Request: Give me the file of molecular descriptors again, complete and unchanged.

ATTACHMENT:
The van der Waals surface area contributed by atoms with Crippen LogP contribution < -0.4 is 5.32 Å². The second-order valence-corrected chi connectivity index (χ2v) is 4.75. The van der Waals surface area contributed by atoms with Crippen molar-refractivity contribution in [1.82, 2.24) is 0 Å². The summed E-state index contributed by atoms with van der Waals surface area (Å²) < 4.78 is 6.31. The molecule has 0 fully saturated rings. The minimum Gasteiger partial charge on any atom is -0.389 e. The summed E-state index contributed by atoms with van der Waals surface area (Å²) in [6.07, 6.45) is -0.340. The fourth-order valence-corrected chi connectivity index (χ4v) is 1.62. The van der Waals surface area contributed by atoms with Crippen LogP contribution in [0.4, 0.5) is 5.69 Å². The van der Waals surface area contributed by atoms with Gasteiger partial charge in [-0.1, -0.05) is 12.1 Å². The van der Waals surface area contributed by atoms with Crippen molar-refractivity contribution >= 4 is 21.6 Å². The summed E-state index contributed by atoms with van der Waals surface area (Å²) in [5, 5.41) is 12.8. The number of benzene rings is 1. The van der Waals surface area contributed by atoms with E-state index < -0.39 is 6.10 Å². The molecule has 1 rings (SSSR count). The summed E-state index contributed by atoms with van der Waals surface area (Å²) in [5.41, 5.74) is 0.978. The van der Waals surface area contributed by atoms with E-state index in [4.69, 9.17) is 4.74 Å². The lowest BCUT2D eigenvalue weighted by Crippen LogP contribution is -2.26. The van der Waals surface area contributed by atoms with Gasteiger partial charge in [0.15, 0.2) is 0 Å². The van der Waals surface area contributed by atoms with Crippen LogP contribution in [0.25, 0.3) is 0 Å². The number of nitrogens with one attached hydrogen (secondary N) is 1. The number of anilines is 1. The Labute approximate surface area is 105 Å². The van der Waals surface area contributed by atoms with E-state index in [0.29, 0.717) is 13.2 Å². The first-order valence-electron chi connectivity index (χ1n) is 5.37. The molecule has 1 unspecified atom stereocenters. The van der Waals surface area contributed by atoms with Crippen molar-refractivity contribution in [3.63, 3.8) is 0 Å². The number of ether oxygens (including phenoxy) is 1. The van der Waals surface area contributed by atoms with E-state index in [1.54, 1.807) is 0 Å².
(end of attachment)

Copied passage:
The van der Waals surface area contributed by atoms with Crippen LogP contribution < -0.4 is 5.32 Å². The second-order valence-corrected chi connectivity index (χ2v) is 4.75. The van der Waals surface area contributed by atoms with Crippen molar-refractivity contribution in [1.82, 2.24) is 0 Å². The summed E-state index contributed by atoms with van der Waals surface area (Å²) < 4.78 is 6.31. The molecule has 0 fully saturated rings. The minimum Gasteiger partial charge on any atom is -0.389 e. The summed E-state index contributed by atoms with van der Waals surface area (Å²) in [6.07, 6.45) is -0.340. The fourth-order valence-corrected chi connectivity index (χ4v) is 1.62. The van der Waals surface area contributed by atoms with Crippen LogP contribution in [0.4, 0.5) is 5.69 Å². The van der Waals surface area contributed by atoms with Gasteiger partial charge in [-0.1, -0.05) is 12.1 Å². The van der Waals surface area contributed by atoms with Crippen molar-refractivity contribution >= 4 is 21.6 Å². The summed E-state index contributed by atoms with van der Waals surface area (Å²) in [5, 5.41) is 12.8. The number of benzene rings is 1. The van der Waals surface area contributed by atoms with E-state index < -0.39 is 6.10 Å². The molecule has 1 rings (SSSR count). The summed E-state index contributed by atoms with van der Waals surface area (Å²) in [5.41, 5.74) is 0.978. The van der Waals surface area contributed by atoms with E-state index in [4.69, 9.17) is 4.74 Å². The lowest BCUT2D eigenvalue weighted by Crippen LogP contribution is -2.26. The van der Waals surface area contributed by atoms with Gasteiger partial charge in [0.15, 0.2) is 0 Å². The van der Waals surface area contributed by atoms with Crippen LogP contribution in [0.25, 0.3) is 0 Å². The number of nitrogens with one attached hydrogen (secondary N) is 1. The number of anilines is 1. The Labute approximate surface area is 105 Å². The van der Waals surface area contributed by atoms with E-state index in [0.29, 0.717) is 13.2 Å². The first-order valence-electron chi connectivity index (χ1n) is 5.37. The molecule has 1 unspecified atom stereocenters. The van der Waals surface area contributed by atoms with Crippen molar-refractivity contribution in [3.63, 3.8) is 0 Å². The number of ether oxygens (including phenoxy) is 1. The van der Waals surface area contributed by atoms with E-state index in [1.54, 1.807) is 0 Å².